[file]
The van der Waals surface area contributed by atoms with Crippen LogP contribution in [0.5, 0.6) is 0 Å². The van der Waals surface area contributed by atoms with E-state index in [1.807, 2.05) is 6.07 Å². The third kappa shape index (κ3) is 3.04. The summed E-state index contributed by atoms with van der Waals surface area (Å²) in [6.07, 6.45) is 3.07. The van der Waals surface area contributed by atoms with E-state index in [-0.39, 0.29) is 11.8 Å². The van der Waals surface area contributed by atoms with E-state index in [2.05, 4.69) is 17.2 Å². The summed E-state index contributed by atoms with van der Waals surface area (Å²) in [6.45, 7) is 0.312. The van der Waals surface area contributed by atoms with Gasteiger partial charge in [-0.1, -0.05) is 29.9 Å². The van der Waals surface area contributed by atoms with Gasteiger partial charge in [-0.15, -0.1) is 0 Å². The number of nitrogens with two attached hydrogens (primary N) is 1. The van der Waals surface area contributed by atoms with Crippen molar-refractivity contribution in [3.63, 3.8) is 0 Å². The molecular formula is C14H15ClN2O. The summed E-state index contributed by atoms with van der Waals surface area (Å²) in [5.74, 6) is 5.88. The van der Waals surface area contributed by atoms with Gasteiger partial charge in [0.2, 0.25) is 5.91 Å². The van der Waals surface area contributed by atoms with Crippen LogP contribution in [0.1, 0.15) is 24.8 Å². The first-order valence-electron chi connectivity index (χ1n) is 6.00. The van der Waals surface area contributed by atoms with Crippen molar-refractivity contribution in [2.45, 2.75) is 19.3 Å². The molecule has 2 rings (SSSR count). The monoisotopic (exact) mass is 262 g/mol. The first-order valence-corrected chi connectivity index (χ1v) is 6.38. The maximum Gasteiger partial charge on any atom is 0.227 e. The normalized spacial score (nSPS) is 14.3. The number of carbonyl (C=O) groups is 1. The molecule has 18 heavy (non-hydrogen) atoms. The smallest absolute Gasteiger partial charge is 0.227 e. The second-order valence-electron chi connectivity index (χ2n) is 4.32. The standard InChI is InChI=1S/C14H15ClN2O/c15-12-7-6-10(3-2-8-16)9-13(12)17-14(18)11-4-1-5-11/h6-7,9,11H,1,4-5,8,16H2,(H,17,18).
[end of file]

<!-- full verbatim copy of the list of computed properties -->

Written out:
The van der Waals surface area contributed by atoms with Crippen LogP contribution in [0.5, 0.6) is 0 Å². The van der Waals surface area contributed by atoms with E-state index in [1.807, 2.05) is 6.07 Å². The third kappa shape index (κ3) is 3.04. The summed E-state index contributed by atoms with van der Waals surface area (Å²) in [6.07, 6.45) is 3.07. The van der Waals surface area contributed by atoms with E-state index in [-0.39, 0.29) is 11.8 Å². The van der Waals surface area contributed by atoms with E-state index in [2.05, 4.69) is 17.2 Å². The summed E-state index contributed by atoms with van der Waals surface area (Å²) in [6.45, 7) is 0.312. The van der Waals surface area contributed by atoms with Gasteiger partial charge in [-0.1, -0.05) is 29.9 Å². The van der Waals surface area contributed by atoms with Gasteiger partial charge in [-0.15, -0.1) is 0 Å². The number of nitrogens with two attached hydrogens (primary N) is 1. The van der Waals surface area contributed by atoms with Crippen molar-refractivity contribution in [3.63, 3.8) is 0 Å². The molecular formula is C14H15ClN2O. The summed E-state index contributed by atoms with van der Waals surface area (Å²) in [5.74, 6) is 5.88. The van der Waals surface area contributed by atoms with Gasteiger partial charge in [0.2, 0.25) is 5.91 Å². The van der Waals surface area contributed by atoms with Crippen LogP contribution in [0.1, 0.15) is 24.8 Å². The first-order valence-electron chi connectivity index (χ1n) is 6.00. The van der Waals surface area contributed by atoms with Crippen molar-refractivity contribution in [2.45, 2.75) is 19.3 Å². The molecule has 2 rings (SSSR count). The monoisotopic (exact) mass is 262 g/mol. The first-order valence-corrected chi connectivity index (χ1v) is 6.38. The maximum Gasteiger partial charge on any atom is 0.227 e. The normalized spacial score (nSPS) is 14.3. The number of carbonyl (C=O) groups is 1. The molecule has 18 heavy (non-hydrogen) atoms. The smallest absolute Gasteiger partial charge is 0.227 e. The second-order valence-electron chi connectivity index (χ2n) is 4.32. The standard InChI is InChI=1S/C14H15ClN2O/c15-12-7-6-10(3-2-8-16)9-13(12)17-14(18)11-4-1-5-11/h6-7,9,11H,1,4-5,8,16H2,(H,17,18).